null Connecting trainees and professionals on the road to success
The Career Half-Day hosted by the Desjardins Centre for Advanced Training facilitates networking between trainees and industry professionals
On November 3 the Desjardins Centre for Advanced Training (DCAT) hosted a Career Half-Day for Trainees, the fifth in its history and first in-person event of its kind since 2019. Held in the Cruess Auditorium at the Glen site of the Research Institute of the McGill University Health Centre (RI-MUHC), the Career Half-Day for Trainees provided 88 trainees with valuable insights for their journey in research and beyond.
A video message from DCAT director Dr. Miguel Burnier and special guest Edie Dullaghan, PhD, followed introductory comments by Emily Bell, PhD. Edie Dullaghan is scientific director of adMare Academy at adMare Bioinnovations in Vancouver, Canada. Her keynote speech outlined her personal experiences in academia, including mentorship early in her career and the impact of a co-op program.
“An important part of becoming industry-ready is connecting with a mentor,” she explained. “Find a champion – someone who believes in you.”
Edie Dullaghan spoke about the vital role of networking and making connections in order to be on the front line of potential opportunities as she outlined her own journey in search of a position in the pharmaceutical industry. She also emphasized the importance of understanding and developing other avenues – creative, social, industrial and behavioural skills – in order to become industry-ready.
A panel discussion titled “Elevate Your Professional Trajectory” followed. Moderated by Augusto Montezano, PhD, of the RI-MUHC’s EArly and mid-CAreer REsearchers network (EACARE), the panel was comprised of keynote speaker Edie Dullaghan, Oliver Kent, PhD, associate director of pharmacology at AdMare Bioinnovations, and Nadège Fils-Aimé, PhD, a former RI-MUHC trainee who now works as a medical science liaison in oncology at Merck.
Panelists outlined their own academic and work experiences before fielding questions from attendees. These questions included : How do I demonstrate my transferrable skills? What career options are available to me with a Masters, PhD, or postdoctoral fellowship? How can I become more familiar with the Canadian biosciences network or systems of hiring if I am an international student? How can I find the mentorship I need in the field of work I want to be in? Other topics covered included the relevance of different degrees in industrial roles, the importance of knowing your own value when applying to a job, and the integration of publications in a resumé.
Closing remarks were given by Dr. Louise Pilote, Deputy Executive Director and Deputy Chief Scientific Officer of the RI-MUHC, Marie-Hélène Laramée, president and CEO of the MUHC Foundation, and Michel Cantin, vice-president of development and partnerships at Desjardins, who announced Desjardins’ continuing support of DCAT for the 2023 – 2027 period with a $500,000 donation.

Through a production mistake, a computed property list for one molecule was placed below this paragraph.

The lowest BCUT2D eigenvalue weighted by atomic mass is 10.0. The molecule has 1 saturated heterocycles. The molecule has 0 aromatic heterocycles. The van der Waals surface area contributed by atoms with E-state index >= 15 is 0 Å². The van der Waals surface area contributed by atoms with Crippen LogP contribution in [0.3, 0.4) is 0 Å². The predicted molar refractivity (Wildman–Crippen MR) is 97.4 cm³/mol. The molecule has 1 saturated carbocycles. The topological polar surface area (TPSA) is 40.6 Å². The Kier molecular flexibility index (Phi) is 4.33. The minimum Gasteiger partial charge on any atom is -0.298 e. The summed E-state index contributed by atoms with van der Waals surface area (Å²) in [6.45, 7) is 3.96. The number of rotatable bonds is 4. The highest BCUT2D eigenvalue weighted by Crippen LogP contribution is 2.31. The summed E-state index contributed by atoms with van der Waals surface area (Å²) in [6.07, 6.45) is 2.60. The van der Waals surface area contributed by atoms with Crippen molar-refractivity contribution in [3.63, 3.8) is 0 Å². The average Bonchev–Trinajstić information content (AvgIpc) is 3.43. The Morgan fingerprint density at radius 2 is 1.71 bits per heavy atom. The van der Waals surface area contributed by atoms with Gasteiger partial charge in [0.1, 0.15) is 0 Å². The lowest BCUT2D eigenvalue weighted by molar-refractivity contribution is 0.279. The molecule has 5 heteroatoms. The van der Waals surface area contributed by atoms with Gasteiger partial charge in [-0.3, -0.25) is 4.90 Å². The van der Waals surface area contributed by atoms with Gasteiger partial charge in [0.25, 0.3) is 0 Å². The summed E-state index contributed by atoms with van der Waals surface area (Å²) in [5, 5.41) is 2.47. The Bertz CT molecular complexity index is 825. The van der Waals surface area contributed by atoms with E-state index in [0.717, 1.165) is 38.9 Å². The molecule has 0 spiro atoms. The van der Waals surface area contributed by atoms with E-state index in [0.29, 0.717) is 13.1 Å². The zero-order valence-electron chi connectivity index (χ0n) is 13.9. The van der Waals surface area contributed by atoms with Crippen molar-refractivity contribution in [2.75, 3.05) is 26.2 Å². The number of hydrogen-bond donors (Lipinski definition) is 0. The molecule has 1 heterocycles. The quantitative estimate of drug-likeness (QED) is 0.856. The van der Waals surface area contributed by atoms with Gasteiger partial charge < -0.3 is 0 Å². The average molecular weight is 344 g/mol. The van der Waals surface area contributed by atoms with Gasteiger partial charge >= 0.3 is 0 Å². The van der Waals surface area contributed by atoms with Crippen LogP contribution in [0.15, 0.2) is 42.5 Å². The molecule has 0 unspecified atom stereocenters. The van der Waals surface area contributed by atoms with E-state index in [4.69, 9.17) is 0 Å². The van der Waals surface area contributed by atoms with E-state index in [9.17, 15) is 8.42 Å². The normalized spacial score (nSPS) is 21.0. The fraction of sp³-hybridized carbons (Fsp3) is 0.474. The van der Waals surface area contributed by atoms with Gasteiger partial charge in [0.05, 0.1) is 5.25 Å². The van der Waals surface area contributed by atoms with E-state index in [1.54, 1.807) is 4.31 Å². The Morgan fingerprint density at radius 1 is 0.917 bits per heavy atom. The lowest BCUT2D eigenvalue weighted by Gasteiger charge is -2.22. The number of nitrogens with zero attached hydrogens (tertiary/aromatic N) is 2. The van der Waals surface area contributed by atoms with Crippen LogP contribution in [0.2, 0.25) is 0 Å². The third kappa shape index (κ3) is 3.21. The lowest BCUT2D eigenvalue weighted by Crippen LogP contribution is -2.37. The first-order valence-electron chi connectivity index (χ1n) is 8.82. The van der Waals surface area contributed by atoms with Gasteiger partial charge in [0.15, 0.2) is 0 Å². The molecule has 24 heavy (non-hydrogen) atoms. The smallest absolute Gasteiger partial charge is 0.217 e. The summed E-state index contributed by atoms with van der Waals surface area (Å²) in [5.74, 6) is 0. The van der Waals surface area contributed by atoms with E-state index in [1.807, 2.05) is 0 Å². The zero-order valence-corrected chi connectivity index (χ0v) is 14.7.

Trainees then shared a networking lunch in the RI-MUHC Atrium with professionals who gave insight on their own trajectories and experiences in the field. Alexandra Cooke, PhD, a clinical research associate at Medpace and former RI-MUHC trainee, was among the 20 professionals who attended.
“I came here to talk about my role and help students who are looking to grow their network and move into these kinds of positions,” said Alexandra Cooke. “I’ve been in their shoes, not knowing what I wanted to do, and it really helped me to meet different professionals doing different things outside of academia. I found it really helpful at the time to have group conversations and find out about the day-to-day of these positions, what it looks like and how they got there. I wanted to do that for these students today.”
These positive sentiments were echoed by doctoral student Julia Messina-Pacheco, who studies in the Cancer Research Program with scientist Alex Gregorieff, PhD.
“I wanted some exposure to different career opportunities,” she explains. “Lately, I’ve been interested in science policy and I just don’t want to narrow my scope too much. I wanted to expose myself to some other paths that I might not have thought about before. The professionals gave us really valuable insight into the day-to-day of these different jobs and also taught us how to leverage some of the soft skills we develop during our PhDs and Master’s and develop them into skills that industries are looking for.”
“We received positive feedback from many trainees who valued the group networking format,” said DCAT coordinator Ariel de Roo. “It provided an inclusive space where both vocal and reserved trainees could benefit — whether by asking questions or absorbing the discussions at their respective tables.”
“It was a day filled with energy and optimism, and we are incredibly grateful to the professionals and alumni who joined us for lunch to showcase the wide range of career options available after obtaining a graduate degree,” said Emily Bell. “The generous support of many alumni in giving back to the RI-MUHC community greatly influences the experience of current trainees.”
November 17, 2023